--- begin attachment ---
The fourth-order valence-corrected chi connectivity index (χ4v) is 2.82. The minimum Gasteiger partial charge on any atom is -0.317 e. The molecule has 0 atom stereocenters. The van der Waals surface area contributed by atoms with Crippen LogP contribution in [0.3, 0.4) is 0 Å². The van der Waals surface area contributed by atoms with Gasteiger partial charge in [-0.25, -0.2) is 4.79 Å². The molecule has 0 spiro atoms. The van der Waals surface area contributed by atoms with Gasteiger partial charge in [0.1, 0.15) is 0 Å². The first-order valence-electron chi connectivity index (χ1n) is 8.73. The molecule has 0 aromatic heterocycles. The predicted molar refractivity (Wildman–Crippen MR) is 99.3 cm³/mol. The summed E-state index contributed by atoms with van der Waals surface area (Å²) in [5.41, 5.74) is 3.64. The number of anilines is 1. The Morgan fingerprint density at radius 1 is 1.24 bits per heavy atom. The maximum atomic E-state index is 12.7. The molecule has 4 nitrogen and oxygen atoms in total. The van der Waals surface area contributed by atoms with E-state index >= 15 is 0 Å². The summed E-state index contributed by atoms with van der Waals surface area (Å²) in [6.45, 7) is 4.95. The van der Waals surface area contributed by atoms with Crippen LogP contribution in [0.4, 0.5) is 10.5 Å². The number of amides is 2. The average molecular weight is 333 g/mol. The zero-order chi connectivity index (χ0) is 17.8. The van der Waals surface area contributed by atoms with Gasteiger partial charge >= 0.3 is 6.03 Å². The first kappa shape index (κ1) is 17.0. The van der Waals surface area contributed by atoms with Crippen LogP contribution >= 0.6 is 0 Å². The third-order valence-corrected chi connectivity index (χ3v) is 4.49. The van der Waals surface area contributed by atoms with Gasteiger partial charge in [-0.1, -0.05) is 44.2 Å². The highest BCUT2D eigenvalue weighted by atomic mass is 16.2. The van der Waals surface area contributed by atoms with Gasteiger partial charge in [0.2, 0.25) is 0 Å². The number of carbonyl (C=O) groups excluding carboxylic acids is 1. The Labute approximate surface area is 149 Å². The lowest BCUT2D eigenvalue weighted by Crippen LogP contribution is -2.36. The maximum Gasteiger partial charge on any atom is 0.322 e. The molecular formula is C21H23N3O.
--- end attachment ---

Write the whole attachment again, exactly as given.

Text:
The fourth-order valence-corrected chi connectivity index (χ4v) is 2.82. The minimum Gasteiger partial charge on any atom is -0.317 e. The molecule has 0 atom stereocenters. The van der Waals surface area contributed by atoms with Crippen LogP contribution in [0.3, 0.4) is 0 Å². The van der Waals surface area contributed by atoms with Gasteiger partial charge in [-0.25, -0.2) is 4.79 Å². The molecule has 0 spiro atoms. The van der Waals surface area contributed by atoms with Gasteiger partial charge in [0.1, 0.15) is 0 Å². The first-order valence-electron chi connectivity index (χ1n) is 8.73. The molecule has 0 aromatic heterocycles. The predicted molar refractivity (Wildman–Crippen MR) is 99.3 cm³/mol. The summed E-state index contributed by atoms with van der Waals surface area (Å²) in [5.41, 5.74) is 3.64. The number of anilines is 1. The Morgan fingerprint density at radius 1 is 1.24 bits per heavy atom. The maximum atomic E-state index is 12.7. The molecule has 4 nitrogen and oxygen atoms in total. The van der Waals surface area contributed by atoms with E-state index >= 15 is 0 Å². The summed E-state index contributed by atoms with van der Waals surface area (Å²) in [6.45, 7) is 4.95. The van der Waals surface area contributed by atoms with Crippen LogP contribution in [0.4, 0.5) is 10.5 Å². The number of amides is 2. The average molecular weight is 333 g/mol. The zero-order chi connectivity index (χ0) is 17.8. The van der Waals surface area contributed by atoms with Gasteiger partial charge >= 0.3 is 6.03 Å². The first kappa shape index (κ1) is 17.0. The van der Waals surface area contributed by atoms with Crippen LogP contribution >= 0.6 is 0 Å². The third-order valence-corrected chi connectivity index (χ3v) is 4.49. The van der Waals surface area contributed by atoms with Gasteiger partial charge in [-0.1, -0.05) is 44.2 Å². The highest BCUT2D eigenvalue weighted by atomic mass is 16.2. The van der Waals surface area contributed by atoms with Gasteiger partial charge in [0.2, 0.25) is 0 Å². The number of carbonyl (C=O) groups excluding carboxylic acids is 1. The Labute approximate surface area is 149 Å². The lowest BCUT2D eigenvalue weighted by Crippen LogP contribution is -2.36. The maximum Gasteiger partial charge on any atom is 0.322 e. The molecular formula is C21H23N3O.